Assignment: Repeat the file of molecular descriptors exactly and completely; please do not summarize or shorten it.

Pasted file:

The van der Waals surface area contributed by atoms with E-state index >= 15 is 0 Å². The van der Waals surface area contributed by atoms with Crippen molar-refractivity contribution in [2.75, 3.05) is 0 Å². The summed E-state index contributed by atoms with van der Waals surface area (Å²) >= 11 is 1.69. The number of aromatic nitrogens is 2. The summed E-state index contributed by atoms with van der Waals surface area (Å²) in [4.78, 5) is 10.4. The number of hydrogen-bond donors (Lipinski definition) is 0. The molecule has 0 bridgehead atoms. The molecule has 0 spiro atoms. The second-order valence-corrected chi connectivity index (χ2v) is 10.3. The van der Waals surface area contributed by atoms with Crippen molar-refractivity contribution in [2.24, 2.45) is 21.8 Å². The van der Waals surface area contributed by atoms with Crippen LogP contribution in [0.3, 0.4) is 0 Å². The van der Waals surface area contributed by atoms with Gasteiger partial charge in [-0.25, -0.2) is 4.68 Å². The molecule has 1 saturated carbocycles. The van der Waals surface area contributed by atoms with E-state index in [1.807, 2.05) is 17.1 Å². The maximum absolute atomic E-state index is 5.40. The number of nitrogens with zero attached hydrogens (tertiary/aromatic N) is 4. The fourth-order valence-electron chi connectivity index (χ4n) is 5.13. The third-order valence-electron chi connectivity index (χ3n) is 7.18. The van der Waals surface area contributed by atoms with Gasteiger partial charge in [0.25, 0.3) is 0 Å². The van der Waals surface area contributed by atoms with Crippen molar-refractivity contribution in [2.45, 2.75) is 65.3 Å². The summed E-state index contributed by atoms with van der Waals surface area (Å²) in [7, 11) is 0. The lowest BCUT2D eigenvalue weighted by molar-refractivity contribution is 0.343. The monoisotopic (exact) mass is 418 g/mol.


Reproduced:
The van der Waals surface area contributed by atoms with E-state index >= 15 is 0 Å². The van der Waals surface area contributed by atoms with Crippen molar-refractivity contribution in [2.75, 3.05) is 0 Å². The summed E-state index contributed by atoms with van der Waals surface area (Å²) >= 11 is 1.69. The number of aromatic nitrogens is 2. The summed E-state index contributed by atoms with van der Waals surface area (Å²) in [4.78, 5) is 10.4. The number of hydrogen-bond donors (Lipinski definition) is 0. The molecule has 0 bridgehead atoms. The molecule has 0 spiro atoms. The second-order valence-corrected chi connectivity index (χ2v) is 10.3. The van der Waals surface area contributed by atoms with Crippen molar-refractivity contribution in [2.24, 2.45) is 21.8 Å². The van der Waals surface area contributed by atoms with Crippen LogP contribution in [0.3, 0.4) is 0 Å². The van der Waals surface area contributed by atoms with Gasteiger partial charge in [-0.25, -0.2) is 4.68 Å². The molecule has 1 saturated carbocycles. The van der Waals surface area contributed by atoms with E-state index in [1.807, 2.05) is 17.1 Å². The maximum absolute atomic E-state index is 5.40. The number of nitrogens with zero attached hydrogens (tertiary/aromatic N) is 4. The fourth-order valence-electron chi connectivity index (χ4n) is 5.13. The third-order valence-electron chi connectivity index (χ3n) is 7.18. The van der Waals surface area contributed by atoms with Gasteiger partial charge in [0.25, 0.3) is 0 Å². The van der Waals surface area contributed by atoms with Crippen molar-refractivity contribution in [2.45, 2.75) is 65.3 Å². The summed E-state index contributed by atoms with van der Waals surface area (Å²) in [7, 11) is 0. The lowest BCUT2D eigenvalue weighted by molar-refractivity contribution is 0.343. The monoisotopic (exact) mass is 418 g/mol.